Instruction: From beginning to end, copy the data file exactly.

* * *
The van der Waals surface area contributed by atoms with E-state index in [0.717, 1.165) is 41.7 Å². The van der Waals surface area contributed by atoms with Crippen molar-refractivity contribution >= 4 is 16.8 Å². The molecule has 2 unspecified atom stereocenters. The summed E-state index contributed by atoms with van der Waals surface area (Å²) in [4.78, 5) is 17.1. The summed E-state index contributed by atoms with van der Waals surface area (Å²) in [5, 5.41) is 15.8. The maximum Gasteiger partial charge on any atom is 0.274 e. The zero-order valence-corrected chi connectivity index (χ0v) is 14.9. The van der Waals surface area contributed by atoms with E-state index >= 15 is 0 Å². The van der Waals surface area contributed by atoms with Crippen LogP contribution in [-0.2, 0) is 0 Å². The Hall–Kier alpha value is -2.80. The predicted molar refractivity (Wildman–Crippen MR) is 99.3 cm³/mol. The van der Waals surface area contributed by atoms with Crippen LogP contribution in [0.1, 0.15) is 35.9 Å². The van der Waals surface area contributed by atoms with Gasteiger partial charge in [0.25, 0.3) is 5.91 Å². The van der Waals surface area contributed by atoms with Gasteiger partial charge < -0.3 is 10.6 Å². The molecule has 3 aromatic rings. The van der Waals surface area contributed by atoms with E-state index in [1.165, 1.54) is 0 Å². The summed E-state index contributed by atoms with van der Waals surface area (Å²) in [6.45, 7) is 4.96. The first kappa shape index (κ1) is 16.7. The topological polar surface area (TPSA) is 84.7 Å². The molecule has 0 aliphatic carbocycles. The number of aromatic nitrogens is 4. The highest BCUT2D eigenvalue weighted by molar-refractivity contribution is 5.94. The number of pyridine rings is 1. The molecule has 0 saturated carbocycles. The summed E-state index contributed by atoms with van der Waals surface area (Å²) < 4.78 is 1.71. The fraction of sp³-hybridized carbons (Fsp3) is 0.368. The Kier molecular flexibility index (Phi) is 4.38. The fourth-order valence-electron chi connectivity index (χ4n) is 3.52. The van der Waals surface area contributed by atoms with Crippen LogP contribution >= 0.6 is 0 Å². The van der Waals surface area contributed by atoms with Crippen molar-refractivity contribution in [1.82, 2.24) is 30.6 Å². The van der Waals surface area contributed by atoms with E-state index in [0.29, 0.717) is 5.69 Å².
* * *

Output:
The van der Waals surface area contributed by atoms with E-state index in [0.717, 1.165) is 41.7 Å². The van der Waals surface area contributed by atoms with Crippen molar-refractivity contribution >= 4 is 16.8 Å². The molecule has 2 unspecified atom stereocenters. The summed E-state index contributed by atoms with van der Waals surface area (Å²) in [4.78, 5) is 17.1. The summed E-state index contributed by atoms with van der Waals surface area (Å²) in [5, 5.41) is 15.8. The maximum Gasteiger partial charge on any atom is 0.274 e. The zero-order valence-corrected chi connectivity index (χ0v) is 14.9. The van der Waals surface area contributed by atoms with E-state index >= 15 is 0 Å². The van der Waals surface area contributed by atoms with Crippen LogP contribution in [-0.2, 0) is 0 Å². The Hall–Kier alpha value is -2.80. The predicted molar refractivity (Wildman–Crippen MR) is 99.3 cm³/mol. The van der Waals surface area contributed by atoms with Crippen LogP contribution in [0.1, 0.15) is 35.9 Å². The van der Waals surface area contributed by atoms with Gasteiger partial charge in [0.25, 0.3) is 5.91 Å². The van der Waals surface area contributed by atoms with Gasteiger partial charge < -0.3 is 10.6 Å². The molecule has 3 aromatic rings. The van der Waals surface area contributed by atoms with E-state index in [1.165, 1.54) is 0 Å². The summed E-state index contributed by atoms with van der Waals surface area (Å²) in [6.45, 7) is 4.96. The first kappa shape index (κ1) is 16.7. The topological polar surface area (TPSA) is 84.7 Å². The molecule has 0 aliphatic carbocycles. The number of aromatic nitrogens is 4. The highest BCUT2D eigenvalue weighted by molar-refractivity contribution is 5.94. The number of pyridine rings is 1. The molecule has 0 saturated carbocycles. The summed E-state index contributed by atoms with van der Waals surface area (Å²) < 4.78 is 1.71. The fraction of sp³-hybridized carbons (Fsp3) is 0.368. The Kier molecular flexibility index (Phi) is 4.38. The fourth-order valence-electron chi connectivity index (χ4n) is 3.52. The van der Waals surface area contributed by atoms with Crippen LogP contribution >= 0.6 is 0 Å². The van der Waals surface area contributed by atoms with Crippen molar-refractivity contribution in [1.82, 2.24) is 30.6 Å². The van der Waals surface area contributed by atoms with E-state index in [0.29, 0.717) is 5.69 Å².